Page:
Although there is burgeoning research on environmental activism, few studies have examined the interrelationship between nationalism and nature protection in detail. This article examines how groups manage the tension between national commitment and caring for the environment. It focuses on two opposing Israeli activist groups: a settler movement that aims to establish new communities in the fast-dwindling Israeli open expanses and a “green” movement intent on preserving open spaces. Our observations, interviews, and textual analysis show that both groups believe themselves to be committed to the protection of nature, and that both groups see environmental responsibility as an integral aspect of their Zionist identity. However, the Israeli green movement sees abstaining from interventions in nature and adhering to sustainable development as Zionist because it preserves Israel for future generations. Conversely, the settler movement sees active intervention in nature—by building new communities, planting trees, and hiking—as the proper way to protect Israeli natural expanses and to maintain the livelihood of Israeli society. Our case study demonstrates that, although environmental movements often aspire to universalism, local movements also interlace environmentalism and nationalism in ways that generate multiple (and even contradictory) interpretations of the appropriate way to care for nature.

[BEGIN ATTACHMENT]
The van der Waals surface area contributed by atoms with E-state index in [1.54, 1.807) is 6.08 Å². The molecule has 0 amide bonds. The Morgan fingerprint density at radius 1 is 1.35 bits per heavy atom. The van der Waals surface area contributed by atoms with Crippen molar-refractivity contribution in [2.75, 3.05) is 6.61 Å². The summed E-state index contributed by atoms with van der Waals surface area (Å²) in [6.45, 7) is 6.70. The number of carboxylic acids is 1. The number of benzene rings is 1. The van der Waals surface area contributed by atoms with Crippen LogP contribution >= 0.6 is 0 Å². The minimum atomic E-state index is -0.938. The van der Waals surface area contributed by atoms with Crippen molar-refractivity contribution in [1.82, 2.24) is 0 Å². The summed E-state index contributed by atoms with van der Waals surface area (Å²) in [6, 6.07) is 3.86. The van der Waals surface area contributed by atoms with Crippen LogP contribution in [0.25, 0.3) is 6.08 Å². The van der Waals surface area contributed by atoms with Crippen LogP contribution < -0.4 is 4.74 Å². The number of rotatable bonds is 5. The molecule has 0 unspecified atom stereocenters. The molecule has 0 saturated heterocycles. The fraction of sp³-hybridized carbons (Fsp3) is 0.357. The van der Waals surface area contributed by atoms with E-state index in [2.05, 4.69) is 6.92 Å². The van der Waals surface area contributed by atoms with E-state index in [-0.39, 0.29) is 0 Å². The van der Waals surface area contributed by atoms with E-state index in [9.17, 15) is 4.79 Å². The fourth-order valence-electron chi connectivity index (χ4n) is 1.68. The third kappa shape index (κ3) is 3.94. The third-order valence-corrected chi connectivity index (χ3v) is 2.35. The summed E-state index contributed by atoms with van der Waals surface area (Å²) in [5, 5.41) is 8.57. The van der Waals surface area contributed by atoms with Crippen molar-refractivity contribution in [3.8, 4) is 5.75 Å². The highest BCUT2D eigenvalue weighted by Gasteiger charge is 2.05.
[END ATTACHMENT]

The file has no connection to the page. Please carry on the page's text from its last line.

All Science Journal Classification (ASJC) codes
- Sociology and Political Science